We recently asked renowned Ransomware Expert Allan Liska to define a ransomware proof backup strategy. See his response in this video, and in case you've missed it, here's the transcript:
No single tactic is enough to defend against ransomware, but backup and recovery is obviously pretty important. What are some of the most important components of a really, I don't want to say bulletproof, but a very strong backup and recovery plan or set up?
Right. The nice thing about a good backup a plan is it gives you options when you suffer a ransomware attack, because if you don't have backups, you almost always have to pay the ransom. It's impossible to recover without them. There are a few things that you want.
One, you want to make sure that you have copies of your backup that are not readily accessible from the network. Ransomware actors will specifically look for backups and try to encrypt those because if they can encrypt those they know they're more likely to get paid. You want to have those backups not readily accessible from the network, what we tend to colloquially refer to as offline, but of course there's no real offline backup unless you're storing them at Iron Mountain or a place like that. You want to have backups that are a reasonable backup point. You have to have an acceptable amount of data loss that you are willing to accept in a ransomware attack. If that's an hour of data loss, four hours of data loss, whatever that number is, you have to be aware of that and you have to have your backups timed in a way that you know that, okay, I'm going to lose this much data, but I'm okay with that because it means my backups will be inaccessible to the ransomware after.
The other thing is you have to test your backups. This is a big, big area where a lot of organizations don't think about it, but you have to conduct regular full test of your backups. Not, can I restore a single file, but can I restore a single server? Can I restore a whole server? Can I restore multiple servers? What does that look like? That's really a big part of the backup strategy is making sure that the restoration actually works and works in a way that is acceptable for your recovery time. Those are really some of the big things that we think about.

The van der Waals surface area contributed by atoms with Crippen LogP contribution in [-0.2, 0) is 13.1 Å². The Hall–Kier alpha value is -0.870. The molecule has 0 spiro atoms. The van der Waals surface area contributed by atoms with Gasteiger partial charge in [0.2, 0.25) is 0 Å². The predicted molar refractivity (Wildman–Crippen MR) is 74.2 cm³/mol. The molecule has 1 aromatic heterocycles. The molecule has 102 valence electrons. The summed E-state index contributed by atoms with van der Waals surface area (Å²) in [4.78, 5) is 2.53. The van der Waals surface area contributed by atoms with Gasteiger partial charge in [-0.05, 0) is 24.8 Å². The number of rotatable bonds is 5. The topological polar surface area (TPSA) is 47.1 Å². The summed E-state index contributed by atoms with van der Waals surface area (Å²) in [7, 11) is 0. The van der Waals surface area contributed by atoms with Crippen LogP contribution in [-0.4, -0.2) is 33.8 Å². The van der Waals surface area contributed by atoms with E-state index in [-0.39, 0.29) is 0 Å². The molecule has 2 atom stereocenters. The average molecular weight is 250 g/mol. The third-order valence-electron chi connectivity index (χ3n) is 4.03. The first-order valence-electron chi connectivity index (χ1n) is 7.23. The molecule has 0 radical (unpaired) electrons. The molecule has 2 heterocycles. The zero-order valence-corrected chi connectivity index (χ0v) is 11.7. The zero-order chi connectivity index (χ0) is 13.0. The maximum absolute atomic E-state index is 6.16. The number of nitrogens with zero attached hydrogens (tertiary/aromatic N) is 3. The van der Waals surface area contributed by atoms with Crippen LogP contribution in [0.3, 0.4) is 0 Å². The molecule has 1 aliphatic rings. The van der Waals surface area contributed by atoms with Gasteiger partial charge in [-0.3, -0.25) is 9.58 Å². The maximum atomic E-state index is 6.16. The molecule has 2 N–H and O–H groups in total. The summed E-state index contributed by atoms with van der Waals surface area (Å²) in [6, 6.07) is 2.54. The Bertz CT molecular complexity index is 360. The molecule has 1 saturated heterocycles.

Those are some great things to think about. You mentioned about offline backup and how if it's not at Iron Mountain, what exactly does that mean. How do you protect those offline backups? Is it having a different administrator account for those backup than your core? What are some of the best practices?
Right. You want to have different administrator accounts. You want to have your backups put onto, if you can, immutable drives so that they can't be tampered with, although that gets to be very expensive so you have to be careful with that. You often want to think about having them in a disaster recovery network segment, that's isolated from the rest of the network so there are ways to pull data from backups to have the backup software reach in, copy the backups that it needs, copy the data that it needs, and then store it separately from the network. That's really the tools that are built into the really good backup software and the most reliable backup and recovery tools.
That makes a lot of a sense. One of the things that I also wanted to ask about is, people talk about dwell time. How do you think about that as far as your backups go in terms of what kind of files, loaders and things could be left behind by someone who's got dwell time and they're in your backup files as well. Is there anything to do about that?
That's a really good question. Most modern day ransomware attacks where the ransomware actor is in the network anywhere from several hours to several days to weeks means that there are going to be artifacts left on these machines that'll be part of your backups. Just reality. The way that we do that is when we're recovering from a ransomware attack, machines that need to be restored are restored disconnected from the network. After you've done your initial incident response, understand how the ransomware actor moved around the network, what tools they used, what artifacts to look for. Then as you start the restoration process, you restore from backup, and if you happen to detect any of those tools on those systems, then you remove them before you put the restored machine back into service. That should be a part of your disaster recovery plan is building this isolated network that you're going to restore the machines on, then you're going to put them into service.
Excellent. Well, great. Thanks a lot for these tips. Great help.
Yeah. Thank you.
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